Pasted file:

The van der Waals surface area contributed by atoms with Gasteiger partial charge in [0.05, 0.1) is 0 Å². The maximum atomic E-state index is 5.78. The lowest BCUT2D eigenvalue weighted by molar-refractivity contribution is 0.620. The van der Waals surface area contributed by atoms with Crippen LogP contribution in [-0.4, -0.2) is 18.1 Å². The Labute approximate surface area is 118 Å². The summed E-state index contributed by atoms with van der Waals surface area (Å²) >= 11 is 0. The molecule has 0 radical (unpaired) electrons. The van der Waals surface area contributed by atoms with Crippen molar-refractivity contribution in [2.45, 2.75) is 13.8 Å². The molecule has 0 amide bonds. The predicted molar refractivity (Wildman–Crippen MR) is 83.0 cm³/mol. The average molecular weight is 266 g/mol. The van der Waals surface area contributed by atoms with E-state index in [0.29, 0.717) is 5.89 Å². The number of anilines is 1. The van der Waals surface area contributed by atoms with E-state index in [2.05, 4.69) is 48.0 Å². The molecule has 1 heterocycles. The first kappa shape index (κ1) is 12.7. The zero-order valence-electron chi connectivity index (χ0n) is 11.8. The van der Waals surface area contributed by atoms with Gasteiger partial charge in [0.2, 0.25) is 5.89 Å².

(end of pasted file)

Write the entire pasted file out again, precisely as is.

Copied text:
The van der Waals surface area contributed by atoms with Gasteiger partial charge in [0.05, 0.1) is 0 Å². The maximum atomic E-state index is 5.78. The lowest BCUT2D eigenvalue weighted by molar-refractivity contribution is 0.620. The van der Waals surface area contributed by atoms with Crippen LogP contribution in [-0.4, -0.2) is 18.1 Å². The Labute approximate surface area is 118 Å². The summed E-state index contributed by atoms with van der Waals surface area (Å²) >= 11 is 0. The molecule has 0 radical (unpaired) electrons. The van der Waals surface area contributed by atoms with Crippen molar-refractivity contribution in [2.45, 2.75) is 13.8 Å². The molecule has 0 amide bonds. The predicted molar refractivity (Wildman–Crippen MR) is 83.0 cm³/mol. The average molecular weight is 266 g/mol. The van der Waals surface area contributed by atoms with E-state index in [0.29, 0.717) is 5.89 Å². The number of anilines is 1. The van der Waals surface area contributed by atoms with E-state index in [2.05, 4.69) is 48.0 Å². The molecule has 1 heterocycles. The first kappa shape index (κ1) is 12.7. The zero-order valence-electron chi connectivity index (χ0n) is 11.8. The van der Waals surface area contributed by atoms with Gasteiger partial charge in [0.2, 0.25) is 5.89 Å².